The same thing happened at the Lebanese-Israeli border in the southern town of Maroun el-Ras. Fifteen Palestinians were killed, and many more were injured.
Hussam, a Syrian activist from Homs found it ironic that Assad's regime allowed and encouraged the march to take place and then attacked the Israelis for killing peaceful protesters when it is doing the same thing inside Syria. "This happened on the same day that a mass grave was found in Deraa," he pointed out.
According to Rana, a young activist from Damascus, the international community must realize that if the regime survives, it will not be weak and ready to make compromises around the peace process, Iran, or Hezbollah. "This regime survives on conflict, and after murdering the protesters in the name of resistance, and after accusing them of being traitors and agents, this regime will not go for a peace agreement," Rana said.
Both Hussam and Rana welcomed recent U.S. measures against the regime and President Barack Obama's Middle East speech, mainly because it did not include any hint of military intervention in Syria. "As long as they are decisive and tough with Assad, that's enough. We can do the rest," said Hussam.
However, the killing of peaceful protesters is generating anger and a desire for revenge. The regime is harvesting this anger and will probably use it to create sectarian conflict, especially between the Sunnis and Alawites. This will help justify its use of force against Syrians, as it will be "preventing a civil war" instead of simply suppressing peaceful protests. It has used this strategy in Lebanon for 15 years and won't hesitate to use it again inside Syria. It will push the same formula: freedom or security, never both.
But the Syrian street is aware of this. They have been using anti-sectarian slogans and rhetoric. And although there is as yet no clear Syrian opposition front, the protesters are using the same slogans everywhere. "Young Syrians have managed to use modern technology and knowledge to organize, and that's why there are unified slogans, which gives hope in an organized opposition," says Aref Dalila.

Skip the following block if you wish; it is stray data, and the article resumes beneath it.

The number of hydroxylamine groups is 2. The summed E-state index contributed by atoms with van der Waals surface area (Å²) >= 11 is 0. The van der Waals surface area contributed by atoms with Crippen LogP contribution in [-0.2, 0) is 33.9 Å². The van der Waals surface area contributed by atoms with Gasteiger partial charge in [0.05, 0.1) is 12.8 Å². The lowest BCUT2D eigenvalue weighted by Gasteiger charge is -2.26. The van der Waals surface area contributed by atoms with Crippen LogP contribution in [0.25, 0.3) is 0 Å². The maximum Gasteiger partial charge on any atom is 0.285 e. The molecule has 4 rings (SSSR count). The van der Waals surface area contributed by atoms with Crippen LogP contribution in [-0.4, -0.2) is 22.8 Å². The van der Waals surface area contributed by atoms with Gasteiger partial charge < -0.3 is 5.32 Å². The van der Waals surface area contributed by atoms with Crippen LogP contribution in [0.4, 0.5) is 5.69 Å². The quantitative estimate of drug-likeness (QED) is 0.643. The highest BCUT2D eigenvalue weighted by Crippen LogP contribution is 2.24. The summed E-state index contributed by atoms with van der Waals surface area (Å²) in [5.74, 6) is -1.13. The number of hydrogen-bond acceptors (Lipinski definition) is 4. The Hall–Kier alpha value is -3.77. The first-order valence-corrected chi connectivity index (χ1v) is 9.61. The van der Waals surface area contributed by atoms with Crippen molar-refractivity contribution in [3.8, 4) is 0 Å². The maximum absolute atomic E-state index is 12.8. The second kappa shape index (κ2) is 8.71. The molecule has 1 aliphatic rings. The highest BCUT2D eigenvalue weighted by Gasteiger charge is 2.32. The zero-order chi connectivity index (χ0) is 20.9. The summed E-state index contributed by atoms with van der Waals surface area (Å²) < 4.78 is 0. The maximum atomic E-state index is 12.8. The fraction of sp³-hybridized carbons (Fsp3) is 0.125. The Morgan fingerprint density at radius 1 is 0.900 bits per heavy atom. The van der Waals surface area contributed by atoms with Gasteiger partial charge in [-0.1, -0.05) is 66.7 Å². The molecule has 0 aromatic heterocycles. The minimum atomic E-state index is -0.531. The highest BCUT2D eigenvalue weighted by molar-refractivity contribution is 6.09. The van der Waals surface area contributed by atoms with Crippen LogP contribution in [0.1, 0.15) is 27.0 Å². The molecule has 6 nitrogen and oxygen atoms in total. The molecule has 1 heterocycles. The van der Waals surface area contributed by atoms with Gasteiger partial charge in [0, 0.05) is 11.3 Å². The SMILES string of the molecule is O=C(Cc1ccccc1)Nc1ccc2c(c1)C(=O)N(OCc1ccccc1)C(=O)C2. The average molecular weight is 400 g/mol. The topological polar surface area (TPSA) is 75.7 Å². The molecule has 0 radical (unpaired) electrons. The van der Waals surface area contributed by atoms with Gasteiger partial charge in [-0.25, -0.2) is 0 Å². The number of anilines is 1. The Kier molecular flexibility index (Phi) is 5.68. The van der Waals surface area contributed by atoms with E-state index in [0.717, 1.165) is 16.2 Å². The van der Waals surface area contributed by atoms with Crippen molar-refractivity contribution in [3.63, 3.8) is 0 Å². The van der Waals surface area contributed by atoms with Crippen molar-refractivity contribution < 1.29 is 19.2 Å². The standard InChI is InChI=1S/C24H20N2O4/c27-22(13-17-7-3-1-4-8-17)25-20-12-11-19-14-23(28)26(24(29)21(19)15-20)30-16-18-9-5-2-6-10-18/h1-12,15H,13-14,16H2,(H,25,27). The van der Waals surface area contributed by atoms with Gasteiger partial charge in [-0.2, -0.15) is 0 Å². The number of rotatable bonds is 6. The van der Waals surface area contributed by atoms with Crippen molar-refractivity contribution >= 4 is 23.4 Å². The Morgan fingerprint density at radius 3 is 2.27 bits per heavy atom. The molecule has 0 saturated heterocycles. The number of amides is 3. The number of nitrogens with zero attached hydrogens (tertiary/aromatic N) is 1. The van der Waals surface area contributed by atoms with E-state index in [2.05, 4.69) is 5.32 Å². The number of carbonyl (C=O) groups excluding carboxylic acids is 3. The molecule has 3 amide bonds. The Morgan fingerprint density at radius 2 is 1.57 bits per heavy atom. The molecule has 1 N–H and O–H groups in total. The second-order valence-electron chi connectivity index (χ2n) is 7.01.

Dalila is a Syrian economist and former dean of the faculty of economics at Damascus University. He was a political prisoner 2001-08, and he was one of the Syrian intellectuals involved in the Damascus Spring, the period of political activism that started after the death of former President Hafez Assad. After he was released from jail, he was not allowed to return to his post at the university, and he has since been banned from teaching.
According to Dalila, the young people organizing and protesting in the streets have very little political experience, because the regime has successfully prevented the creation of an opposition movement for almost 50 years. "When this is over, it might be very difficult to create a modern and democratic system without going through a thorny process that could involve turmoil and unrest," he said. However, Dalila added, the most plausible scenario is that after a long complicated process, the Syrian people will have a new system, and the struggle will have been worth it.
Mohammad Abdullah, a U.S.-based Syrian journalist, agrees. "I'm sure there is no way back. Syrians are aware that the cost of stopping now is much heavier than that paid for protesting."
When asked how he thinks things are going to develop, Abdullah said, "I don't know what's next, but when I ask people inside Syria what's next, they say, 'Freedom!' "